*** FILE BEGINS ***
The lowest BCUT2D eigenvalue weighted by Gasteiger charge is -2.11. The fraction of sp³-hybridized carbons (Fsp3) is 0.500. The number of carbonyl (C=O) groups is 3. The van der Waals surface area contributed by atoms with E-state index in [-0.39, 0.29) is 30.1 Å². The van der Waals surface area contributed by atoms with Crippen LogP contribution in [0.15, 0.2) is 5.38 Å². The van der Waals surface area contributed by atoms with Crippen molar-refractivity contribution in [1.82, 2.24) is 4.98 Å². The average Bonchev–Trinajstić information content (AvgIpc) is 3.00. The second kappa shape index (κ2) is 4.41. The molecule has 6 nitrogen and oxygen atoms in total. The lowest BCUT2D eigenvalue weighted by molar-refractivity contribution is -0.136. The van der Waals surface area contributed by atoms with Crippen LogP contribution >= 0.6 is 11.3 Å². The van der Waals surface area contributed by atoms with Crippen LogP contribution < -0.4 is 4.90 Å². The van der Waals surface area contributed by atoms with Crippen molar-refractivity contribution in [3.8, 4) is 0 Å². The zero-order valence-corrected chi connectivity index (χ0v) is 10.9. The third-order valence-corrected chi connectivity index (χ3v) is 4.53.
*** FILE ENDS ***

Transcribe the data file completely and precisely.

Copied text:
The lowest BCUT2D eigenvalue weighted by Gasteiger charge is -2.11. The fraction of sp³-hybridized carbons (Fsp3) is 0.500. The number of carbonyl (C=O) groups is 3. The van der Waals surface area contributed by atoms with E-state index in [-0.39, 0.29) is 30.1 Å². The van der Waals surface area contributed by atoms with Crippen LogP contribution in [0.15, 0.2) is 5.38 Å². The van der Waals surface area contributed by atoms with Crippen molar-refractivity contribution in [1.82, 2.24) is 4.98 Å². The average Bonchev–Trinajstić information content (AvgIpc) is 3.00. The second kappa shape index (κ2) is 4.41. The molecule has 6 nitrogen and oxygen atoms in total. The lowest BCUT2D eigenvalue weighted by molar-refractivity contribution is -0.136. The van der Waals surface area contributed by atoms with Crippen LogP contribution >= 0.6 is 11.3 Å². The van der Waals surface area contributed by atoms with Crippen LogP contribution < -0.4 is 4.90 Å². The van der Waals surface area contributed by atoms with Crippen molar-refractivity contribution in [3.8, 4) is 0 Å². The zero-order valence-corrected chi connectivity index (χ0v) is 10.9. The third-order valence-corrected chi connectivity index (χ3v) is 4.53.